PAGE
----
Why the Dubai Airshow is a game changer

Dubai Airshow is one of the biggest events on the aviation calendar

Story highlights

  • The Dubai Airshow matches Paris and Farnborough as an important aerospace event
  • This year's show will be held at the new $32 million Al-Maktoum International Airport
  • In previous years, the show broke records for most deals made
  • It's rumored this year will break more records, as Emirates might buy $30 billion worth of Boeing's 777X jetliner

In just a few decades, Dubai has risen from relative obscurity to become a global leader in the world of aviation.

Emirates Airlines, their national carrier, is the third largest airline in the world according to CAPA Center for Aviation, and at the rate it's growing, it won't be long before it beats out Delta and United to the top the list.

The city is host to one of the biggest events on the aerospace calendar: the biennial Dubai Airshow. The five-day show, which kicks off November 17 this year, will be held for the first time at the city's new $32 million Al-Maktoum International Airport -- set to be the world's largest on its 2027 completion.

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The 2013 event is expected to be one of the most popular in the show's history, with more than 1,000 exhibitors and 60,000 visitors already registered.

"The days where air shows were dominated by Paris and Farnborough are gone," says Saj Ahmad, a chief analyst with StrategicAero Research.

"Dubai is home to Emirates and (budget carrier) flydubai, two of the fastest growing airlines in the world, and thanks to its ever-expanding airport -- which could push Heathrow down the rankings table next year -- Dubai has shown that the region is key to the aviation market."

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The Airshow, which first launched in 1989, has become pivotal for plane manufacturers. Over $155 billion worth of deals took place at the 2007 show -- the largest figure for any global aviation event. That same year, Emirates ordered £31.7 billion worth of Airbus A380s -- the biggest single order in airline history. In 2011, Boeing received its largest aircraft order -- also from Emirates -- for $18 billion worth of 777-300ERs.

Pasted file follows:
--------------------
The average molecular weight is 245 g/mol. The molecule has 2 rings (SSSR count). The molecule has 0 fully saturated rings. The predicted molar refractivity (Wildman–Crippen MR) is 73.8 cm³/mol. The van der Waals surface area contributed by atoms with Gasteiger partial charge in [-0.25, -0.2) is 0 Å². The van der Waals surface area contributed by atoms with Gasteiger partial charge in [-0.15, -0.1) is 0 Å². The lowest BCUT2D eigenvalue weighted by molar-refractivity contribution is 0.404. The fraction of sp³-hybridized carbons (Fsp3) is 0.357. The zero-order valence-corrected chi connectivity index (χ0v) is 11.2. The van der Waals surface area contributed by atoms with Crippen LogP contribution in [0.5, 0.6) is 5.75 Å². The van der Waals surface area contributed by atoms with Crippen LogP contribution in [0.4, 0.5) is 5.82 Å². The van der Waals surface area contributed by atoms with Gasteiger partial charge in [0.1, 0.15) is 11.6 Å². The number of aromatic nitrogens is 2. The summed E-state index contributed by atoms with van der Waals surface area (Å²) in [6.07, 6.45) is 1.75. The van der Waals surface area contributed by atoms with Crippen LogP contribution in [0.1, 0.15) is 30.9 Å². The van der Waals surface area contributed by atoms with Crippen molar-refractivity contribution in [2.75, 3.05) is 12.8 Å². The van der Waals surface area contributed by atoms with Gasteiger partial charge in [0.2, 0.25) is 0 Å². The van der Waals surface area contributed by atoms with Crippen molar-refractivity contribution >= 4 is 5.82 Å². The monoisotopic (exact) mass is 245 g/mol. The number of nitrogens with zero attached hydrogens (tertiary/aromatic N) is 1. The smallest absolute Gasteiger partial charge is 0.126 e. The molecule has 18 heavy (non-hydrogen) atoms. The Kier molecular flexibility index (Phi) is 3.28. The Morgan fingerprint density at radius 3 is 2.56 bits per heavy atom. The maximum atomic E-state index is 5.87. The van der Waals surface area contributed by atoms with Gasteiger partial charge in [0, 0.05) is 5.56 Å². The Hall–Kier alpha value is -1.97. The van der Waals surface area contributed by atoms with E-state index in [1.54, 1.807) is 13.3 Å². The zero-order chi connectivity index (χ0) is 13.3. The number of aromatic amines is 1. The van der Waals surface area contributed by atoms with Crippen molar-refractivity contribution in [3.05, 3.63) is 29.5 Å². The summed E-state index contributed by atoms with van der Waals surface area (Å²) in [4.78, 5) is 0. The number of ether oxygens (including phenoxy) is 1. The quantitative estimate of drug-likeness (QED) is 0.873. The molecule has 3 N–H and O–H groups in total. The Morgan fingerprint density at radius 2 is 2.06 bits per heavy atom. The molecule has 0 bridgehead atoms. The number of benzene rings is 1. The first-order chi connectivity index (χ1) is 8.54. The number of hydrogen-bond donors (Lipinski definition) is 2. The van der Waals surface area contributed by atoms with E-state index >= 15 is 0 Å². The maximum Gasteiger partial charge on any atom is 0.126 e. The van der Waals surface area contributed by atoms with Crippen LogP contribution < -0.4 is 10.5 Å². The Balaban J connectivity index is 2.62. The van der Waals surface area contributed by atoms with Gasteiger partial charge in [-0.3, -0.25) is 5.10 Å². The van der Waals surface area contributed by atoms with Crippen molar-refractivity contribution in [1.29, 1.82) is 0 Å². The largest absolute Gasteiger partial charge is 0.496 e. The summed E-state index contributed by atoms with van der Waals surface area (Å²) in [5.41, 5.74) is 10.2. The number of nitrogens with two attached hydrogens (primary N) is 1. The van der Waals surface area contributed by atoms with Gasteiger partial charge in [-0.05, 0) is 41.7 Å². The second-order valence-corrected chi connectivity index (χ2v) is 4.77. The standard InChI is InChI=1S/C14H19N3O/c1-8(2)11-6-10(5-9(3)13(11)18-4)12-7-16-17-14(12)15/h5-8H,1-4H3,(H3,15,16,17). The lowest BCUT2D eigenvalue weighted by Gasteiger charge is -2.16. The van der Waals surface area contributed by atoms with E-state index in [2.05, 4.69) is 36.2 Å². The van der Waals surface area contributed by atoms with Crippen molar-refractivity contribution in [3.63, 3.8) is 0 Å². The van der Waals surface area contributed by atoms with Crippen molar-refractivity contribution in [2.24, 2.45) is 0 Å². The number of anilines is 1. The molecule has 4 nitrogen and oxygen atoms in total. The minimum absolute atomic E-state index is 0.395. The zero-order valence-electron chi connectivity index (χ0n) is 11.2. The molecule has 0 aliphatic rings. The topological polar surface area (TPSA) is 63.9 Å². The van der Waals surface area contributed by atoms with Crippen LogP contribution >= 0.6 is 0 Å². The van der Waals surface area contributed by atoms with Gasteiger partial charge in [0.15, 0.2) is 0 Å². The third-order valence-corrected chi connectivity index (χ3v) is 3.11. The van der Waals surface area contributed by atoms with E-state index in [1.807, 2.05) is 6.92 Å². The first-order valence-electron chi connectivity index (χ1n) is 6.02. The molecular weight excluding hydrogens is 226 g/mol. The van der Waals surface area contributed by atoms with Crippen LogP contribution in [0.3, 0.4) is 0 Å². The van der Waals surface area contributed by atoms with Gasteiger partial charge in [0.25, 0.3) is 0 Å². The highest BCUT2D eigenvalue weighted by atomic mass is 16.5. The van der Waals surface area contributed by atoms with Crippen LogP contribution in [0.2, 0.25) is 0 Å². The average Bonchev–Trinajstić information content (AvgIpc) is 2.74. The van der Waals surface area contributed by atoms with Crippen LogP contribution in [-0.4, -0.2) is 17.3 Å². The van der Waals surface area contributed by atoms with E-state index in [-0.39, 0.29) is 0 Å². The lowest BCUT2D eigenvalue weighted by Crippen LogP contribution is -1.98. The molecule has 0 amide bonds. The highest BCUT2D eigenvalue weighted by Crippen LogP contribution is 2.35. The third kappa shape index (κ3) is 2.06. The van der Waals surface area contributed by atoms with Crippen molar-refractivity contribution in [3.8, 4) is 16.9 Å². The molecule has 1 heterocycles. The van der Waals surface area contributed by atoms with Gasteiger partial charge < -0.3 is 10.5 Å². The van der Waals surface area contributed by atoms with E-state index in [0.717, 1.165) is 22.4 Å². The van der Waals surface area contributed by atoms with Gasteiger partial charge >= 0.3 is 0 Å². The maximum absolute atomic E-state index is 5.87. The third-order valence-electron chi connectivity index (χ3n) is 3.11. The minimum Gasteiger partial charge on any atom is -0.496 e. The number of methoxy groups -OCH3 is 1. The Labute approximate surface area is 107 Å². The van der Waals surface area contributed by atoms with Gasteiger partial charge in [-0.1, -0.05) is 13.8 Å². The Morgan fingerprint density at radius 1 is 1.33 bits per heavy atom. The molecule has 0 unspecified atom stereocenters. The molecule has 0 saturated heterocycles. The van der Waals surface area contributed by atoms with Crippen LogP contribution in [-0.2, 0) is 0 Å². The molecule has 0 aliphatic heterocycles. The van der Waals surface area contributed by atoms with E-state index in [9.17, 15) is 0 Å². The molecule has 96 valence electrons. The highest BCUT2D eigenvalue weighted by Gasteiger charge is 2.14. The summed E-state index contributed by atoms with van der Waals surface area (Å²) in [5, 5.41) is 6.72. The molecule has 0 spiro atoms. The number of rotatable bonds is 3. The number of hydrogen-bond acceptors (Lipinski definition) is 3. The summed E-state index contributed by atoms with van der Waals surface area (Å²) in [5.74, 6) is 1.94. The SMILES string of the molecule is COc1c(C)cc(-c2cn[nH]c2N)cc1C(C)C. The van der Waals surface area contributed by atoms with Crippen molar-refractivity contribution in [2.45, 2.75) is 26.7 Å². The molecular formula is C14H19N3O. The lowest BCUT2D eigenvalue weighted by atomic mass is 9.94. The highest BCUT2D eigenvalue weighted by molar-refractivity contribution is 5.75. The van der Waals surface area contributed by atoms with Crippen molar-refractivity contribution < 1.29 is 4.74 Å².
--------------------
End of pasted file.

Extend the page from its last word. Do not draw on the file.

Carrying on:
"The legacy of Paris and Farnborough are important. However, Dubai's prominence as a venue for game-changing deals is one that the two European hosts will never match," says Ahmad.

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Already there are mumblings of record-breaking orders planned for this year's event. Likely, Boeing will unveil orders for their new 777X widebody jet, and there's rumors that Emirates is planning to purchase 100 of the planes for upwards of $30 billion, while Abu Dhabi's Etihad Airways is supposedly set to buy 25 to 30.

It should probably come as no surprise that aviation makes up a bulk of Dubai's economy; the industry accounts for nearly 20% of Dubai's workforce and 28% of its GDP. It is becoming important in other countries in the region as well. Aviation contributes $11.4 billion to Qatar's economy and more than $19.45 billion to Saudi Arabia's.

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"The geographic position of the Gulf happens to be excellent in the 21st century economic context," notes John Strickland, an independent transport consultant.

"Carriers like Emirates, Etihad and Qatar can access emerging markets in Africa, Asia and Latin America and connect them in a way that is meaningful to travelers, and that European carriers can't hope to copy. If you want to fly from Africa to China, in terms of lines on a map, it just doesn't make sense to stopover in Europe."

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